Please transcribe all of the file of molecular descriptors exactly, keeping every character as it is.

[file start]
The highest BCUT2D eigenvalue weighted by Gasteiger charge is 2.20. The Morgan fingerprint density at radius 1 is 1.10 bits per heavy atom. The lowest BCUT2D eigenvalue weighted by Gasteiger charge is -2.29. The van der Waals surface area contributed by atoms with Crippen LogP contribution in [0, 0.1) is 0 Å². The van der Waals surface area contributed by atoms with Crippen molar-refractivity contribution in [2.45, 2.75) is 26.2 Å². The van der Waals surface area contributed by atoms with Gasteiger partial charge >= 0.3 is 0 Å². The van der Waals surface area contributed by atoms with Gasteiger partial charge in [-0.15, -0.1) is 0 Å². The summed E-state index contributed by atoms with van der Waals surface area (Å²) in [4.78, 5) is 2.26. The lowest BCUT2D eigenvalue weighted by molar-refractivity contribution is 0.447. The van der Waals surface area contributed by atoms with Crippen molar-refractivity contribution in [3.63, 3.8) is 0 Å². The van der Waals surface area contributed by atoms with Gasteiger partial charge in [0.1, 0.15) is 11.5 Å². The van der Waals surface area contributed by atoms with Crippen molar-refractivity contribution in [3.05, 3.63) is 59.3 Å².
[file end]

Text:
The highest BCUT2D eigenvalue weighted by Gasteiger charge is 2.20. The Morgan fingerprint density at radius 1 is 1.10 bits per heavy atom. The lowest BCUT2D eigenvalue weighted by Gasteiger charge is -2.29. The van der Waals surface area contributed by atoms with Crippen LogP contribution in [0, 0.1) is 0 Å². The van der Waals surface area contributed by atoms with Crippen molar-refractivity contribution in [2.45, 2.75) is 26.2 Å². The van der Waals surface area contributed by atoms with Gasteiger partial charge >= 0.3 is 0 Å². The van der Waals surface area contributed by atoms with Gasteiger partial charge in [-0.15, -0.1) is 0 Å². The summed E-state index contributed by atoms with van der Waals surface area (Å²) in [4.78, 5) is 2.26. The lowest BCUT2D eigenvalue weighted by molar-refractivity contribution is 0.447. The van der Waals surface area contributed by atoms with Crippen molar-refractivity contribution in [3.63, 3.8) is 0 Å². The van der Waals surface area contributed by atoms with Gasteiger partial charge in [0.1, 0.15) is 11.5 Å². The van der Waals surface area contributed by atoms with Crippen molar-refractivity contribution in [3.05, 3.63) is 59.3 Å².